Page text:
Generally speaking, the choice between auctioning and freely allocating allowances does not influence firms’ production and emission reduction decisions (although it’s true that the revenue from auctioned allowances can be used for a variety of public purposes, including cutting distortionary taxes, which can thereby reduce the net cost of the program). Firms face the same emissions cost regardless of the allocation method. When using an allowance, whether it was received for free or purchased, a firm loses the opportunity to sell that allowance, and thereby recognizes this “opportunity cost” in deciding whether to use the allowance. Consequently, the allocation choice will not — for the most part — influence a cap’s overall costs.
Manifest political pressures lead to different initial allocations of allowances, which affect distribution, but not environmental effectiveness, and not cost-effectiveness. This means that ordinary political pressures need not get in the way of developing and implementing a scientifically sound, economically rational, and politically pragmatic policy. With other policy instruments — both in the environmental realm and in other policy domains — political pressures often reduce the effectiveness and/or increase the cost of well-intentioned public policies. Cap-and-trade provides natural protection from this. Distributional battles over the allowance allocation in a cap-and-trade system do not raise the overall cost of the program nor affect its environmental impacts.
In fact, the political process of states, districts, sectors, firms, and interest groups fighting for their share of the pie (free allowance allocations) serves as the mechanism whereby a political constituency in support of the system is developed, but without detrimental effects to the system’s environmental or economic performance. That’s the good news, and it should never be forgotten.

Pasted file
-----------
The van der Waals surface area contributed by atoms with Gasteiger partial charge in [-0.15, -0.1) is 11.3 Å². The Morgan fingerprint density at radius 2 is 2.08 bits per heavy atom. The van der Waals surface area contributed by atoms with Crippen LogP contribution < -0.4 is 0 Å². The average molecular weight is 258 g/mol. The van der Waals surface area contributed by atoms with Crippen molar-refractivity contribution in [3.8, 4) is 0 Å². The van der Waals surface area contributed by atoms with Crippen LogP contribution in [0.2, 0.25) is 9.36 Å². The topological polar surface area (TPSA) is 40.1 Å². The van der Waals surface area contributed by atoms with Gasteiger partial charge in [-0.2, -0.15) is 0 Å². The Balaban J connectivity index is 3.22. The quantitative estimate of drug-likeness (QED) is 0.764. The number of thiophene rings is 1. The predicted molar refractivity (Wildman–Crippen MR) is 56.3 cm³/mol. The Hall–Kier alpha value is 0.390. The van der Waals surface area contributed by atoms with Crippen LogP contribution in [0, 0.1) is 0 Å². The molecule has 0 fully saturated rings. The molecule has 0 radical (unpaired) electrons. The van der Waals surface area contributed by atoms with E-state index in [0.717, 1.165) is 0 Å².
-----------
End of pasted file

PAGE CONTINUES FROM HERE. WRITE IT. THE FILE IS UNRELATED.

But, depending upon the specific allocation mechanisms employed, there are several ways that the choice to freely distribute allowances can affect a system’s cost. Here’s where the caveats come in.
Some Important Caveats
First, as I said above, auction revenue may be used in ways that reduce the costs of the existing tax system or fund other socially beneficial policies. Free allocations forego such opportunities.
Second, some proposals to freely allocate allowances to electric utilities may affect electricity prices, and thereby affect the extent to which reduced electricity demand contributes to limiting emissions cost-effectively. Waxman-Markey and Kerry-Lieberman both allocate a significant number of allowances to local (electricity) distribution companies, which are subject to cost-of-service regulation even in regions with restructured wholesale electricity markets. Because the distribution companies are subject to cost-of-service regulation, the benefit of the allocation will ultimately accrue to electricity consumers, not the companies themselves. While these allocations could increase the overall cost of the program if the economic value of the allowances is passed on to consumers in the form of reduced electricity prices, if that value is instead passed on to consumers through lump-sum rebates, the effect can be to compensate consumers for increased electricity prices without reducing incentives for energy conservation. (There are some legitimate behavioral questions here about how consumers will respond to such rebates; these questions are best left to ongoing economic research.)
Third, “output-based updating allocations” can be useful for addressing competitiveness impacts of a climate policy on particularly energy-intensive and trade-sensitive sectors, but these allocations can provide perverse incentives and drive up the costs of achieving a cap if they are poorly designed. This merits some explanation.